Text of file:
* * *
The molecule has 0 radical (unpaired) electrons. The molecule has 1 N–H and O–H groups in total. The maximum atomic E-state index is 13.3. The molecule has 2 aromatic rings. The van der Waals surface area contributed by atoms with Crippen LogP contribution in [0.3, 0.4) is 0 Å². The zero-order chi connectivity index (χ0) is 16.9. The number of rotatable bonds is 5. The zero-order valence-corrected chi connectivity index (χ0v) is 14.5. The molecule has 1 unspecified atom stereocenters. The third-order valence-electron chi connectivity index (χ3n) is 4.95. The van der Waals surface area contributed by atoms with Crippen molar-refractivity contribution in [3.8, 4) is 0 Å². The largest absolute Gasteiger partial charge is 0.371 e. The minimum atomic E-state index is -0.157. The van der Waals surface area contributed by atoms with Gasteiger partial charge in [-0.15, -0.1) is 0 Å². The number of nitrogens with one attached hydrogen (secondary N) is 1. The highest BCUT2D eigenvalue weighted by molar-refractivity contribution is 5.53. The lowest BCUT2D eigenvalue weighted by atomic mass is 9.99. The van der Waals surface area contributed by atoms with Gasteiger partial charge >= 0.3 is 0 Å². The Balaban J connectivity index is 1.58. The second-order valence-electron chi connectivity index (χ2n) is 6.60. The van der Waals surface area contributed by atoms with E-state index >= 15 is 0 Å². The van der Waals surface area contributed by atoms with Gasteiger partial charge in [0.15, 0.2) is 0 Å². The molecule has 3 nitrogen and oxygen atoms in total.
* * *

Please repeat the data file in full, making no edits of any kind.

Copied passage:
The molecule has 0 radical (unpaired) electrons. The molecule has 1 N–H and O–H groups in total. The maximum atomic E-state index is 13.3. The molecule has 2 aromatic rings. The van der Waals surface area contributed by atoms with Crippen LogP contribution in [0.3, 0.4) is 0 Å². The zero-order chi connectivity index (χ0) is 16.9. The number of rotatable bonds is 5. The zero-order valence-corrected chi connectivity index (χ0v) is 14.5. The molecule has 1 unspecified atom stereocenters. The third-order valence-electron chi connectivity index (χ3n) is 4.95. The van der Waals surface area contributed by atoms with Crippen molar-refractivity contribution in [3.8, 4) is 0 Å². The largest absolute Gasteiger partial charge is 0.371 e. The minimum atomic E-state index is -0.157. The van der Waals surface area contributed by atoms with Gasteiger partial charge in [-0.15, -0.1) is 0 Å². The number of nitrogens with one attached hydrogen (secondary N) is 1. The highest BCUT2D eigenvalue weighted by molar-refractivity contribution is 5.53. The lowest BCUT2D eigenvalue weighted by atomic mass is 9.99. The van der Waals surface area contributed by atoms with Gasteiger partial charge >= 0.3 is 0 Å². The Balaban J connectivity index is 1.58. The second-order valence-electron chi connectivity index (χ2n) is 6.60. The van der Waals surface area contributed by atoms with E-state index >= 15 is 0 Å². The van der Waals surface area contributed by atoms with Gasteiger partial charge in [0.15, 0.2) is 0 Å². The molecule has 3 nitrogen and oxygen atoms in total.